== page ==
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Intelligence advice for next president: Rocky road ahead

FILE - In this Sept. 22, 2014, file photo, the White House is photographed from Pennsylvania Avenue in Washington. The National Intelligence Council’s new report on global trends forecasts a slowing global economy dragged down by sluggish growth in China, and political volatility across the world spurred by disillusionment with the status quo. (AP Photo/Carolyn Kaster, File)

Here’s something else to think about as we continue to observe Sunshine Week, the annual effort to promote a dialogue about the importance of open government and freedom of information.

One of the most important tools to ensure open government is the Freedom of Information Act. For at least a decade now, Congress has been working to reform the act to give members of the public better access to information possessed by the federal government.

That’s why we were intrigued to note a news story last week by Vice News, which revealed some of the reasons why previous reform efforts never quite got over the hump: It turns out that the White House itself has aggressively worked behind the scenes to stop the reforms.

The documents Vice News used for its story were obtained by the Freedom of the Press Foundation, a nonprofit organization that supports journalism in the public interest. How did the foundation get the documents? You guessed it: through a request made under the Freedom of Information Act.

The saddest part is that this really isn’t that surprising: Despite a promise from President Barack Obama that his administration would be the most transparent in history, it’s been clear almost from the beginning that the president never intended this to be the case.

Still, this particular case rankles.

On his first day in office in 2009, Vice News reported, Obama signed a memorandum instructing all government agencies to “adopt a presumption in favor of disclosure, in order to renew their commitment to the principles embodied in FOIA, and to usher in a new era of open Government.”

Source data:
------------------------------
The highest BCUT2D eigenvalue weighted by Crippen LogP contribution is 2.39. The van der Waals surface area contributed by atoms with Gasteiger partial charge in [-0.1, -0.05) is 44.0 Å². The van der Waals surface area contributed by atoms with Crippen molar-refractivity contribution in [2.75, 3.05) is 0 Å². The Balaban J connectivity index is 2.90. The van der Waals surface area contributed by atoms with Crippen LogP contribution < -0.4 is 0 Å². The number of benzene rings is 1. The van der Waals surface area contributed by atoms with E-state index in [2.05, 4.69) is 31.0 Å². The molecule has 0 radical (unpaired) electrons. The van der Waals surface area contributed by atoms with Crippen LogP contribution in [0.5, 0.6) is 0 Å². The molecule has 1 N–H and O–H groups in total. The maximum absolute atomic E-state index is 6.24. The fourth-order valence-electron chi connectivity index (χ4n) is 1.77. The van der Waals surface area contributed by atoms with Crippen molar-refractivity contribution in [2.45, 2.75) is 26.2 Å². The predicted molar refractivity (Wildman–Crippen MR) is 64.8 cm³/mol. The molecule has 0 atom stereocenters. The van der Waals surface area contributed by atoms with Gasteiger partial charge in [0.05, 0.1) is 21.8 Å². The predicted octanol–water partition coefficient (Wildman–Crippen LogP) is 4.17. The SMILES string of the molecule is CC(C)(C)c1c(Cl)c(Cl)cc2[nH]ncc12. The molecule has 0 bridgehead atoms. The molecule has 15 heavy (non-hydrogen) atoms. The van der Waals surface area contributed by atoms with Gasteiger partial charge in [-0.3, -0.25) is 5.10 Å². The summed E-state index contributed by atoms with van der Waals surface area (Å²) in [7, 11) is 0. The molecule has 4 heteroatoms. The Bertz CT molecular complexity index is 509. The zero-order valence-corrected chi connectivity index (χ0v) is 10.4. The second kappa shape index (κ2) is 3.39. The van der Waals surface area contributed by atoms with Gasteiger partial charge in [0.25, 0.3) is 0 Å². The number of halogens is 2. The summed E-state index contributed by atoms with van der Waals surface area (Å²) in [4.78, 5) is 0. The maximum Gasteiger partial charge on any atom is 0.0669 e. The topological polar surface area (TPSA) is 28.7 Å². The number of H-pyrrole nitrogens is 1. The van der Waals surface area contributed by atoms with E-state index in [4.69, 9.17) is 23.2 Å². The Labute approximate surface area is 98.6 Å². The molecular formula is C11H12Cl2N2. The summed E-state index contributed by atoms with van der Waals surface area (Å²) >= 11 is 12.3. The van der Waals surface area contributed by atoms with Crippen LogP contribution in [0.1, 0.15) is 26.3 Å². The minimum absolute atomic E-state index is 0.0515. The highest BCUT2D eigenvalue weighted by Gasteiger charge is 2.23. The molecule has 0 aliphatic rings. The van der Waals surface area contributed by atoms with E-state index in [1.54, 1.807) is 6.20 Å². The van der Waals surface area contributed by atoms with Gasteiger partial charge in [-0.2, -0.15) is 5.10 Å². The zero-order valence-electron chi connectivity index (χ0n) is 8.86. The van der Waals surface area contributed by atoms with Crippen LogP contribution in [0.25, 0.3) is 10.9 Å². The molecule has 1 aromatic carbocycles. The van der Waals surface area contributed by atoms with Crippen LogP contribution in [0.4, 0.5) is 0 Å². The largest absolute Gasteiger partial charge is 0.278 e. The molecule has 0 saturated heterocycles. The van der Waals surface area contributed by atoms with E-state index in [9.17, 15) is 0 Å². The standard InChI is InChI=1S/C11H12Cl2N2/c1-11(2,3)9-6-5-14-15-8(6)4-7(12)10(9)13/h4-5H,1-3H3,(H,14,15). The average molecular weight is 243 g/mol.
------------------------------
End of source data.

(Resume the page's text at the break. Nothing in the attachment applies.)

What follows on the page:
A few years later, in 2014, Congress, in a burst of crazy optimism, considered a bill called the FOIA Oversight and Implementation Act of 2014. The bill would have codified Obama’s memo into law. The bill enjoyed widespread and bipartisan support in Congress.

But Obama’s Department of Justice opposed the bill, claiming it would increase the Freedom of Information Act backlog, increase costs and cause unforeseen problems with requests. And the Department of Justice said it would oppose any effort to codify Obama’s 2009 memo into law, because, you know, that would have given the memo some real legal bite.

The bill died quietly in the House in December 2014, Vice News reported, after John Boehner, then the speaker of the House, didn’t bring up the final version for a vote.

Despite all this, the issue isn’t dead: A pair of Freedom of Information Act reform bills are pending in Congress. The House passed its version earlier this year. According to The Hill newsletter, the Senate’s version could move to the Senate floor this week. The White House has not made any comment on either measure other to say that it would “take a close look at this legislation.”

Based on its previous actions, though, we wouldn’t be surprised to learn that administration officials were again busily working behind the scenes to scuttle the legislation — and that we’ll learn about these latest efforts years later, after an enterprising journalist files a Freedom of Information Act request and waits the year or so necessary to get a response.

But it would be appropriate for Congress to pass its Freedom of Information bills during Sunshine Week, and send a measure to President Obama. Obama might well veto it, which would at least give him a chance to explain to the American people why his administration has seen fit to betray his promise of a transparent and open federal government. (mm)


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